All About World Bank Group

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International Bank for Reconstruction and Development (IBRD) and its associate institutions as a group are known as the World Bank. It is headquartered in Washington, D.C and presently 189 countries are the member of this organization. So basically we can say that the World Bank is an international financial institution that provides loans to developing countries for capital programs.

The World Bank was established in December 1945 with the IMF on the basis of the recommendation of the Bretton Wood Conference. That is the reason why IMF and World Bank are called ‘Bretton Wood Twins‘. The World Bank has 30 founder members who attained membership by December, 1945. India is also among the founder members.

The basic difference between World Bank and IMF is – that World Bank provided long term loans for promoting balanced economic development, while IMF provides short term loans to member countries for eliminating BOP (Balance of payments) disequilibrium. Both of these institution are complementary to each other.

The World bank aims to reduce poverty in middle income and credit worthy poorer countries but promoting sustainable development through loans, guarantees, risk management products and analytical and advisory services.
The World Bank is a component of the World Bank Group, which is part of the United Nations system. India is a member of 4 constituents of the World Bank group – IBRD (International Bank for Reconstruction and Development), IDA (International Development Association), IFC (International Finance Corporation) and MIGA (Multilateral Investment Guarantee Agency) but not of its 5th institute ICSID ( International centre for the settlement of investment disputes).
The parts of the World Bank Group :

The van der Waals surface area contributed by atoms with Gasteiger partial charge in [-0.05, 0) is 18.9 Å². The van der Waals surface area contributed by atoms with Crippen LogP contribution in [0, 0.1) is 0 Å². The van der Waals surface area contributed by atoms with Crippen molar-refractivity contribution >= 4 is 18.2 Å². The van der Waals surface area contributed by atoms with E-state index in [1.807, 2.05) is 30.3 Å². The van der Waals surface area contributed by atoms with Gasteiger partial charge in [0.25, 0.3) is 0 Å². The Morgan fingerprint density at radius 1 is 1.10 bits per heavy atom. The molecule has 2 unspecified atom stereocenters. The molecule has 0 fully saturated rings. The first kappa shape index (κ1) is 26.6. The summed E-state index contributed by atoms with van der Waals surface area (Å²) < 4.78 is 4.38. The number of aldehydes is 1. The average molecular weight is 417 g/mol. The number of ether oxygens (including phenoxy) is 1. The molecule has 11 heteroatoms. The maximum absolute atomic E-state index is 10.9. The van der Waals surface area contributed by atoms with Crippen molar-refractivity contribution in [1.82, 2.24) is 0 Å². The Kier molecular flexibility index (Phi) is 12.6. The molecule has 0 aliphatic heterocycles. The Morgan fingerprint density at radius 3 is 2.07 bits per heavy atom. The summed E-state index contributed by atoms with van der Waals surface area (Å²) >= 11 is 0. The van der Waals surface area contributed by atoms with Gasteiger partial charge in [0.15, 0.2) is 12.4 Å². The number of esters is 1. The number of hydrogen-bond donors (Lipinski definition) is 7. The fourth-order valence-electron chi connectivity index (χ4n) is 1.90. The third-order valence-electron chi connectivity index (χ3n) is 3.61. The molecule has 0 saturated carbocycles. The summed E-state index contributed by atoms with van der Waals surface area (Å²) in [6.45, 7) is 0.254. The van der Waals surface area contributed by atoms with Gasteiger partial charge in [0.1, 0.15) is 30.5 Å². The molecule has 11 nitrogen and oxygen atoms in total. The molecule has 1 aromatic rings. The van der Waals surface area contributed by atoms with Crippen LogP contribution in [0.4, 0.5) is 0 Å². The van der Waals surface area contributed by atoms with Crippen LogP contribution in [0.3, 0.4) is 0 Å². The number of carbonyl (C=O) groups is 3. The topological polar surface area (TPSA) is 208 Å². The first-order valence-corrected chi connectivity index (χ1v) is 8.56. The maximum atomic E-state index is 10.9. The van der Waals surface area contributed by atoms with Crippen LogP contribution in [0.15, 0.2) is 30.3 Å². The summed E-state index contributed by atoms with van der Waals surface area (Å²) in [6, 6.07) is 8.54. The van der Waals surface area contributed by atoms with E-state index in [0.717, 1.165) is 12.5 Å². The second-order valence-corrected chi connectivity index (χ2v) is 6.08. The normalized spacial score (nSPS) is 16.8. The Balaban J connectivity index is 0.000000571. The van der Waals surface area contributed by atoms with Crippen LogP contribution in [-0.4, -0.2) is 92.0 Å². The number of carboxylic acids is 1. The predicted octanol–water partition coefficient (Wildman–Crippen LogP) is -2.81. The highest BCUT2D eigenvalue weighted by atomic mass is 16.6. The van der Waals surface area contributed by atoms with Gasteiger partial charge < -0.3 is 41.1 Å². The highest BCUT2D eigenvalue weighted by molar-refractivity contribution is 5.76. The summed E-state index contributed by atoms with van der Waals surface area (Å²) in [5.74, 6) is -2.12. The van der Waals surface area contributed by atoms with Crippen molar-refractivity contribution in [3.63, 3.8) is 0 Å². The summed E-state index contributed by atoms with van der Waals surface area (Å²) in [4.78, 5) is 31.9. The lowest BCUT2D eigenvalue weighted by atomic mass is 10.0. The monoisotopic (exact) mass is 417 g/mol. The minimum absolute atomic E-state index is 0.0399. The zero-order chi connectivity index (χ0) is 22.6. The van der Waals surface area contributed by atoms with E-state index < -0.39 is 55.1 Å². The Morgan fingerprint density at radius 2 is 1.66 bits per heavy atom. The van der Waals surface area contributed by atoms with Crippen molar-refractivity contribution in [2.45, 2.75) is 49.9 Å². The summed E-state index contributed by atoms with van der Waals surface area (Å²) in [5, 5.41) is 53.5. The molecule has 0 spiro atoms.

The IBRD, the original arm of the WB, offers assistance to middle income and poor but credit worthy countries and it also works as an umbrella for more specialized bodies under the World Bank. 
The IDA offers loans to the world’s poorest countries. These loans come in the form of “credits,” and are essentially interest-free. They offer a 10-year grace period and hold a maturity of 35 years to 40 years.
The IFC works to promote private sector investments by both foreign and local investors. It provides advice to investors and businesses and it offers normalized financial market information through its publications, which can be used to compare across markets. The IFC also acts as an investor in capital markets and will help governments privatize inefficient public enterprises.
The MIGA supports direct foreign investment into a country by offering security against the investment in the event of political turmoil. These guarantees come in the form of political risk insurance, meaning that MIGA offers insurance against the political risk that an investment in a developing country may bear.
The ICSID facilitates and works towards a settlement in the event of a dispute between a foreign investor and a local country

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